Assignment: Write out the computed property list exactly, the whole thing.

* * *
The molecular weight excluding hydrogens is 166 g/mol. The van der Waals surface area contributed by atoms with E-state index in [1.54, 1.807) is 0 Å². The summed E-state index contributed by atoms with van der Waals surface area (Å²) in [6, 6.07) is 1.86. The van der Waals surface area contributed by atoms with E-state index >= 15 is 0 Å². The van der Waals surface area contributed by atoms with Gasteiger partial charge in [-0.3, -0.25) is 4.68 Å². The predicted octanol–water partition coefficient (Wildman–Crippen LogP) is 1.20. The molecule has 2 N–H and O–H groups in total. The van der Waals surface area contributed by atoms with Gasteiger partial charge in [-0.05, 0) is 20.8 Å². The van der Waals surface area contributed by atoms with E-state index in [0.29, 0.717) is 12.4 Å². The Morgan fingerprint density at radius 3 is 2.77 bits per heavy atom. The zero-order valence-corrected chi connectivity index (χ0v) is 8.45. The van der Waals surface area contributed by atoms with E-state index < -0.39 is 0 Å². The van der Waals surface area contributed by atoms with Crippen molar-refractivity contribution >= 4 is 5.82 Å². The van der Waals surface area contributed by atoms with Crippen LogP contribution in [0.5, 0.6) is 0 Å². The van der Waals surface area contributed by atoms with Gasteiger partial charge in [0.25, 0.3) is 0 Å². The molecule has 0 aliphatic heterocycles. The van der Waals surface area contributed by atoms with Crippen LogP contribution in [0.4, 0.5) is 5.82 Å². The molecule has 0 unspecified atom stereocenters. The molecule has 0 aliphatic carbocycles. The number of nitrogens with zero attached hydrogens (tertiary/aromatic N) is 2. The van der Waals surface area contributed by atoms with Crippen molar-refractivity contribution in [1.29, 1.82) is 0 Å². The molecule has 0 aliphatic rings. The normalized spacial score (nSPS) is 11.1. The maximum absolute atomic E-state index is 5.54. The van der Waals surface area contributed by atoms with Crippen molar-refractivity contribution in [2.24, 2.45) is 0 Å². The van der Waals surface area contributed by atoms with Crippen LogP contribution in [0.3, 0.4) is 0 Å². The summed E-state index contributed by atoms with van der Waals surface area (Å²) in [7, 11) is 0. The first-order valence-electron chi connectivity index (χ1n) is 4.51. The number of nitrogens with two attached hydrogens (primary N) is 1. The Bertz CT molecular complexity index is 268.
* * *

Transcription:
The molecular weight excluding hydrogens is 166 g/mol. The van der Waals surface area contributed by atoms with E-state index in [1.54, 1.807) is 0 Å². The summed E-state index contributed by atoms with van der Waals surface area (Å²) in [6, 6.07) is 1.86. The van der Waals surface area contributed by atoms with E-state index >= 15 is 0 Å². The van der Waals surface area contributed by atoms with Gasteiger partial charge in [-0.3, -0.25) is 4.68 Å². The predicted octanol–water partition coefficient (Wildman–Crippen LogP) is 1.20. The molecule has 2 N–H and O–H groups in total. The van der Waals surface area contributed by atoms with Gasteiger partial charge in [-0.05, 0) is 20.8 Å². The van der Waals surface area contributed by atoms with E-state index in [0.29, 0.717) is 12.4 Å². The Morgan fingerprint density at radius 3 is 2.77 bits per heavy atom. The zero-order valence-corrected chi connectivity index (χ0v) is 8.45. The van der Waals surface area contributed by atoms with E-state index < -0.39 is 0 Å². The van der Waals surface area contributed by atoms with Crippen molar-refractivity contribution >= 4 is 5.82 Å². The van der Waals surface area contributed by atoms with Crippen LogP contribution in [0.5, 0.6) is 0 Å². The van der Waals surface area contributed by atoms with Gasteiger partial charge in [0.25, 0.3) is 0 Å². The molecule has 0 aliphatic heterocycles. The van der Waals surface area contributed by atoms with Crippen LogP contribution in [0.4, 0.5) is 5.82 Å². The molecule has 0 unspecified atom stereocenters. The molecule has 0 aliphatic carbocycles. The number of nitrogens with zero attached hydrogens (tertiary/aromatic N) is 2. The van der Waals surface area contributed by atoms with Crippen molar-refractivity contribution in [1.29, 1.82) is 0 Å². The molecule has 0 aliphatic rings. The normalized spacial score (nSPS) is 11.1. The maximum absolute atomic E-state index is 5.54. The van der Waals surface area contributed by atoms with Crippen molar-refractivity contribution in [2.24, 2.45) is 0 Å². The van der Waals surface area contributed by atoms with Crippen LogP contribution in [0.3, 0.4) is 0 Å². The summed E-state index contributed by atoms with van der Waals surface area (Å²) in [7, 11) is 0. The first-order valence-electron chi connectivity index (χ1n) is 4.51. The number of nitrogens with two attached hydrogens (primary N) is 1. The Bertz CT molecular complexity index is 268.